Secondly, God “is not to be found in nature for God transcends nature.” This means that God is not reducible to any material principle or law. He argues that the discovery of Monotheism (the belief system that holds the doctrine or concept of the existence of only one supreme deity, God, or divine being) is key.
Monotheism is not simply the opposite of polytheism. He rebukes, “We make a great mistake if we think of monotheism as a linear development from polytheism, as if people just worshipped many gods, then reduced them to one”.
Instead, Monotheism recognizes that God is outside the universe and is able to create it. Notice that this already restricts his argument to three Abrahamic faiths: Judaism, Christianity, and Islam. I will come back to this idea.
Given the two premises, Jonathan Sacks can contend that while science is about explanation, religion is all about meaning. In a nutshell, while science is concerned with the physical dimension of nature and humanity, religion provides meaning to it.
Cognitively speaking, they perform different activities: “Science analyses, religion integrates. Science breaks things down into their component parts. Religion binds people together in relationships of trust. Science tells us what is. Religion tells us what ought to be.” This is why the existence of God can never be proven because it is asking science to deal with an object that lies outside its domain.
If science and religion have distinct functions, then it follows that to believe in God is not a denial of science. Both are essential aspects of human expression and experience.
Why Science Cannot Provide Us With Meaning
For Sacks, the meaning of a system lies outside that system. This implies that science cannot answer questions of meaning. It can only describe the system. He gives the example of a football match. One can describe the rules of the game, but the meaning of the game (the why) is found outside the rules, namely, in the wider social context of people enjoying it.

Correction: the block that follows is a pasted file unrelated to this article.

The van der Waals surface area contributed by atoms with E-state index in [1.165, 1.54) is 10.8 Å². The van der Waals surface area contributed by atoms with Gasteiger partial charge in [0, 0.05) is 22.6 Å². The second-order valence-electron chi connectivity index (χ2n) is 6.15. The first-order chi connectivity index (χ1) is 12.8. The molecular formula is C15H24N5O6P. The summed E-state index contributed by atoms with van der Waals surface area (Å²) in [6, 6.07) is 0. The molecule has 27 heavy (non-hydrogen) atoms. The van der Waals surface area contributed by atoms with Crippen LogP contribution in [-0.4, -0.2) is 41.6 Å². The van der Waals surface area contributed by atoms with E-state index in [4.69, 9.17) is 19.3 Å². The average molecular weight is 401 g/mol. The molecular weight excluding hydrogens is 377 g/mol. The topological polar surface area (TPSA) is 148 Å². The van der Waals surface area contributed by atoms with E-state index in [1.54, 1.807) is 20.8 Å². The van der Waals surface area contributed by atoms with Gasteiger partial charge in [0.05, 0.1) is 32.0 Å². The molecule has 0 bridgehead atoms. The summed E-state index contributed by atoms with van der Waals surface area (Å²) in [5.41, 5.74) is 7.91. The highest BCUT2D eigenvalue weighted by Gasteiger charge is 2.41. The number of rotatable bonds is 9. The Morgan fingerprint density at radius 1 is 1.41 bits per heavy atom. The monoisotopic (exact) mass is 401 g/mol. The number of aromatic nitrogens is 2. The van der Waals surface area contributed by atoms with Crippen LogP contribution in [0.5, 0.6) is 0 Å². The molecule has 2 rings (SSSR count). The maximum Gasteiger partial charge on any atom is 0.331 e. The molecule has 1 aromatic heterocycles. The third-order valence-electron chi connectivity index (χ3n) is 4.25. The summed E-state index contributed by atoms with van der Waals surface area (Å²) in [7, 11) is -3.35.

Science deals with the internal logic of the system and religion with what lies outside of it. In this vein, the orthodox theologian can assert: “The meaning of the system lies outside the system. Therefore, the meaning of the universe lies outside the universe.” This has a substantial consequence: if humanity were to toss religion aside and focus only on science, it would lose all meaning.
It would entail that everything beautiful about humanity is devoid of real significance, that “they are fictions dressed up to look like facts. We have no souls.”. Nihilism is the only outcome of renouncing religion “A world without religious faith is a world without sustainable grounds for hope.” There is nothing in science that can provide meaning, it only offers bleak explanations.
Left-Brain and Right-Brain Cultures
Both science and religion are essential perspectives. Their function is similar to that of the right and left hemispheres of the human brain. Therefore, Rabbi Jonathan Sacks is not arguing against science.
Human life would be deprived without either of those dimensions. He further explains: “The left hemisphere tends to be linear, analytical, atomistic and mechanical (…) The right brain tends to be integrative and holistic.” To be sure, he is not saying that the two hemispheres are completely independent. He is using them as metaphors for different modes of engagement with the world.